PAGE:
The Nationalization of Japanese Elections

By McElwain, Kenneth Mori | Journal of East Asian Studies, September-December 2012 | Go to article overview

The Nationalization of Japanese Elections


McElwain, Kenneth Mori, Journal of East Asian Studies


The postwar electoral dominance of the Liberal Democratic Party (LDP) was founded on (1) strong incumbency advantage, which insulated its legislators from declining party popularity, and (2) the malapportionment of districts, which overvalued the electoral clout of the party's rural base. The LDP's demise in 2009 was due to the reversal of both factors, each of which was related to electoral reforms in the 1990s. First, I demonstrate that elections are becoming more "nationalized," due to the growing weight that voters attach to the attractiveness of party leaders. Past performance has become a poorer predictor of incumbent reelection, giving way to large partisan swings that are increasingly correlated across districts. Second, malapportionment was reduced by almost half in 1994, meaning that rural votes are now worth fewer seats. As a result, parties that can attract swing voters nationally are better positioned for victory than those with a narrow regional base.

KEYWORDS: Japan, elections, malapportionment, party, electoral reform, public opinion, partisan swing

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JAPANESE POLITICS HAS TRADITIONALLY HINGED ON PERSONALISTIC LINKAGES between legislators and their constituents. Politicians attracted support through their individual accomplishments, ties to local organizations, and the promise of particularistic benefits. These linkages were especially strong in rural areas, where social networks were denser and local businesses relied heavily on government contracts and subsidies. This type of personalism produced high levels of incumbency advantage and low electoral turnover, especially for the long-ruling Liberal Democratic Party (LDP), which leveraged its access to fiscal resources and higher quality candidates to dominate the Japanese Diet from 1955 to 2009.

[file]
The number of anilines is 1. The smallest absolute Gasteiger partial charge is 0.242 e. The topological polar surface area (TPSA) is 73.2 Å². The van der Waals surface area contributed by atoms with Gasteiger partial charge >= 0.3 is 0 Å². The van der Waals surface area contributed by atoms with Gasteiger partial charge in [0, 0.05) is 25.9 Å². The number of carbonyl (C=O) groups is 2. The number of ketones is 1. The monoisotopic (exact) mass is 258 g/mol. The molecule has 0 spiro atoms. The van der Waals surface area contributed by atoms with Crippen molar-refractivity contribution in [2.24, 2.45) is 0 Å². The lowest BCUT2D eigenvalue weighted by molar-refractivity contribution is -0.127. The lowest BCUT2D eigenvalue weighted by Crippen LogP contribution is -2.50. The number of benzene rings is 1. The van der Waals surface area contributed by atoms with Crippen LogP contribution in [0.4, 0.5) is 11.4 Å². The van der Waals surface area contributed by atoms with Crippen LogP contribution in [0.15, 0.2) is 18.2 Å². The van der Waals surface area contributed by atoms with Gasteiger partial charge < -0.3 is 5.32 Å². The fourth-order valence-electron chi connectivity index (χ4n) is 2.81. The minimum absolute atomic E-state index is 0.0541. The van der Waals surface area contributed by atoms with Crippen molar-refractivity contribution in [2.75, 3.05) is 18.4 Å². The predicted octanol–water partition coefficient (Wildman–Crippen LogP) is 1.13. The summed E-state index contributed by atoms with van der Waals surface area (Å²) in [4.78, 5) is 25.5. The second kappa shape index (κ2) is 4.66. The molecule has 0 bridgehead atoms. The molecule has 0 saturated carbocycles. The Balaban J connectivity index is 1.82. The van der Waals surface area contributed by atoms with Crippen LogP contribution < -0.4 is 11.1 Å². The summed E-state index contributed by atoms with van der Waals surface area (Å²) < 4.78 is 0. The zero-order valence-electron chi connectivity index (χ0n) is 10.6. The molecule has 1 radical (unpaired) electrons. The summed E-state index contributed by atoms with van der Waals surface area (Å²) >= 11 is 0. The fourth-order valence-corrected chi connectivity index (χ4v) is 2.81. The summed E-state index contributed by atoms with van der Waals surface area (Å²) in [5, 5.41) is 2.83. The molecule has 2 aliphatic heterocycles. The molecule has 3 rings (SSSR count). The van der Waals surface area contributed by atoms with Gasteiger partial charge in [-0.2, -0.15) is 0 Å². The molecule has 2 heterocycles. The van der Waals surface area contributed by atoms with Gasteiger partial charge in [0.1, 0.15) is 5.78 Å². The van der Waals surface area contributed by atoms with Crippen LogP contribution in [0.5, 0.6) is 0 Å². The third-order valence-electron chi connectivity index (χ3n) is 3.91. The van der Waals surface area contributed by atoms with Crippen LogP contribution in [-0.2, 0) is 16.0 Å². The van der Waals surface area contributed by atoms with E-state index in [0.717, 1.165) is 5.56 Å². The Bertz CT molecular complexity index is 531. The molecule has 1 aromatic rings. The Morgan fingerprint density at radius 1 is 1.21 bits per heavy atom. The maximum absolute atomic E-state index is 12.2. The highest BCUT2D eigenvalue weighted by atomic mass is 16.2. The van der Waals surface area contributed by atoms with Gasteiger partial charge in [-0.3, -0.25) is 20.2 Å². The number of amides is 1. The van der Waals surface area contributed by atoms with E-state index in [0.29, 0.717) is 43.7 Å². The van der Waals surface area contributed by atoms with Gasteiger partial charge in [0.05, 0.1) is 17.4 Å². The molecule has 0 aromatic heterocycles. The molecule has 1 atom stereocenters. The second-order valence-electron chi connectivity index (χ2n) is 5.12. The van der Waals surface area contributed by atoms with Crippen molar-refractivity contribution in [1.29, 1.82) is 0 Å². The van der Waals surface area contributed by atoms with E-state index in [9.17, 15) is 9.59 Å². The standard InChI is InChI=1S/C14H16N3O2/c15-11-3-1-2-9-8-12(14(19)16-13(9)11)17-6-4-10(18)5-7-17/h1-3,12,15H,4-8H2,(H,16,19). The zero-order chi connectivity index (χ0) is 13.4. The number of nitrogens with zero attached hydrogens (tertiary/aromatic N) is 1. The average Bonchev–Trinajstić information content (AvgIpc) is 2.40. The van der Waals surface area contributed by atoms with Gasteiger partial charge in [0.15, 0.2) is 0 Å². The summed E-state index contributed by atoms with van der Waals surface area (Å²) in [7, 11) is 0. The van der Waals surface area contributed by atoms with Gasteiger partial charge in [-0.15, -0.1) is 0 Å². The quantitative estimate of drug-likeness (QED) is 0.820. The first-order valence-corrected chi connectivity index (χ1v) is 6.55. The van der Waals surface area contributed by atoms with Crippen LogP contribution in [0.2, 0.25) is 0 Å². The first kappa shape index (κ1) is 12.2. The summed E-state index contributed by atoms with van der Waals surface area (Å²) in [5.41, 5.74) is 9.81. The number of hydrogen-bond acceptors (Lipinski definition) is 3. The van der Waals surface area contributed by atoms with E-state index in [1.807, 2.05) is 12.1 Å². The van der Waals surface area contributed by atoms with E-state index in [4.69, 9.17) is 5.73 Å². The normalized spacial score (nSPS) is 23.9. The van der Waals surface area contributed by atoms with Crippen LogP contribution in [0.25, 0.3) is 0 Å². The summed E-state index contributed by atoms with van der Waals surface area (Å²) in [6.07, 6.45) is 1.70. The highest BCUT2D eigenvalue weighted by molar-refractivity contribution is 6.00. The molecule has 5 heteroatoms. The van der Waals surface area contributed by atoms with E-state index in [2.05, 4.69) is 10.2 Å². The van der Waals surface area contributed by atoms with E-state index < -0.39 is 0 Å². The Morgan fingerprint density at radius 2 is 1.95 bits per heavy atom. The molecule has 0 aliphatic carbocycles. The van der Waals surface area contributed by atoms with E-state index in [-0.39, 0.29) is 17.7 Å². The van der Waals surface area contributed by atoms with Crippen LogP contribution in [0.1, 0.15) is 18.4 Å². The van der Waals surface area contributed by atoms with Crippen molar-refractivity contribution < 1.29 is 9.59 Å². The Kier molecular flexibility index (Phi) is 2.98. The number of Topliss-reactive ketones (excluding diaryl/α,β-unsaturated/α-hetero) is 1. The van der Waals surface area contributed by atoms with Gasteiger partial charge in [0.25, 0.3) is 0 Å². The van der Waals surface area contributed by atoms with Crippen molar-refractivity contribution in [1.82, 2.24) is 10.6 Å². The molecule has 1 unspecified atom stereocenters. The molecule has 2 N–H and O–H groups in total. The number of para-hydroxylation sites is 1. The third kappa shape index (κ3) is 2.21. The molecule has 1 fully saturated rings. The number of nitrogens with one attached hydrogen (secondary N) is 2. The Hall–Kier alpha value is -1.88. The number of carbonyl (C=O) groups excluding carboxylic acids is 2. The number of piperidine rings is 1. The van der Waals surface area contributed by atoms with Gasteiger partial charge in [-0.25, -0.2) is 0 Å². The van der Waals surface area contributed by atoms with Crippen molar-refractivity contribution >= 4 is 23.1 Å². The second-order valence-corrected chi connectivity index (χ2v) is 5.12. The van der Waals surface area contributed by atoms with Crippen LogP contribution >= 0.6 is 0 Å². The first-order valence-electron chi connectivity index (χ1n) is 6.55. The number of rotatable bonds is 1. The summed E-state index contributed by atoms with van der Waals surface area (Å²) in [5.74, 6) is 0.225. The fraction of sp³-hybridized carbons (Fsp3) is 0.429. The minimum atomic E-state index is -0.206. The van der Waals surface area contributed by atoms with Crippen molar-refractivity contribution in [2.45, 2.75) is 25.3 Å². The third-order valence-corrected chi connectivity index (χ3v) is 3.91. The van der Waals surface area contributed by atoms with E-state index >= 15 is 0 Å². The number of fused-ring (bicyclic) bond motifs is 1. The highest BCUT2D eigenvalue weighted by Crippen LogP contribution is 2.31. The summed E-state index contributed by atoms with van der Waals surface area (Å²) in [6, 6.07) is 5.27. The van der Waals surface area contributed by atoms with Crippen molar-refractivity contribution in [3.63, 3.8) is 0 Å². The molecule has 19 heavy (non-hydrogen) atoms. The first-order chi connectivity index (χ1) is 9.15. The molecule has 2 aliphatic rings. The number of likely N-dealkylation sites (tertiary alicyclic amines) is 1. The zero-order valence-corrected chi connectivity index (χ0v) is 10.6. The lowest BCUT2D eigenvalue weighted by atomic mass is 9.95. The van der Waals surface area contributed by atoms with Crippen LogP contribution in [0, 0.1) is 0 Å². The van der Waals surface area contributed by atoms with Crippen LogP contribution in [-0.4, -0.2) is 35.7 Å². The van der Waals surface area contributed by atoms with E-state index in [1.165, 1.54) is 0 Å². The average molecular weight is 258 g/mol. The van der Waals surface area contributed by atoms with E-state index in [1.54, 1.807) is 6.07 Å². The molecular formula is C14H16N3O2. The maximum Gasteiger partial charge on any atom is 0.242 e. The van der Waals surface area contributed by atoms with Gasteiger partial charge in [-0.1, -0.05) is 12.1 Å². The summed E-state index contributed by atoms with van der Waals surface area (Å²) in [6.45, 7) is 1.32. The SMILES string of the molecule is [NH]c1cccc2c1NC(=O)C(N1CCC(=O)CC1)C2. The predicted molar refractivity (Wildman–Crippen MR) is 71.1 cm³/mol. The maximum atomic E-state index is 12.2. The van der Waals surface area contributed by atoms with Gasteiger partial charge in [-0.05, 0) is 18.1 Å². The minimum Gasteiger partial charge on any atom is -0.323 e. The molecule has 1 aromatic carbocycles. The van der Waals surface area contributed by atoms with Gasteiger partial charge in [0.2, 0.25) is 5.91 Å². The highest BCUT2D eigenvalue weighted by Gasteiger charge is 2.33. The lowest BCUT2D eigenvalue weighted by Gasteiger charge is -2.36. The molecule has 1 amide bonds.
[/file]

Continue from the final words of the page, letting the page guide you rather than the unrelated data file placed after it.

Recent election outcomes, however, suggest a fundamental transformation in this political nexus. Steven Reed, Ethan Scheiner, and Michael Thies (2012) find that in 2005 and 2009, party affiliation supplanted candidate characteristics as the strongest predictor of electoral victory. As voters' preferences became unmoored from personalistic ties to specific candidates, a large number of incumbents lost their seats. This instability in voter preferences manifested as a landslide victory for the LDP in 2005 and, more consequentially, as a massive swing in favor of the Democratic Party of Japan (DPJ) in 2009. This last reversal of fortunes was particularly striking in rural regions such as Kyushu and Shikoku, where the LDP had long enjoyed an electoral monopoly.

In this article, I investigate one overarching question regarding current and future trends in Japan: Do parties have a better shot at winning a majority if they diversify their support base nationally to attract swing voters than if they cultivate a narrower, stable clientele in particular regions? This is of particular relevance to the LDP, whose supporters have historically been concentrated in rural Japan. Although the DPJ won in 2009 by increasing their vote share nationally, should the LDP mimic this approach or, instead, double down on its rural base? Is the urban-rural cleavage in voter preferences, which has long influenced patterns of fiscal redistribution, still salient today?

To answer this question, I analyze two separate factors before and after electoral reform in 1994: (1) the magnitude of incumbency advantage, and (2) the relative weight of rural votes. First, I demonstrate that elections are becoming more "nationalized," meaning that personalistic support no longer insulates incumbents from national shifts in voter sentiment. Nationalization is a result of greater voter attention to the attractiveness of party leaders than to individual candidate qualities. Its extent can be estimated through the magnitude of electoral volatility--fluctuations in vote share over time--and cohesiveness--covariance of vote shares across districts.

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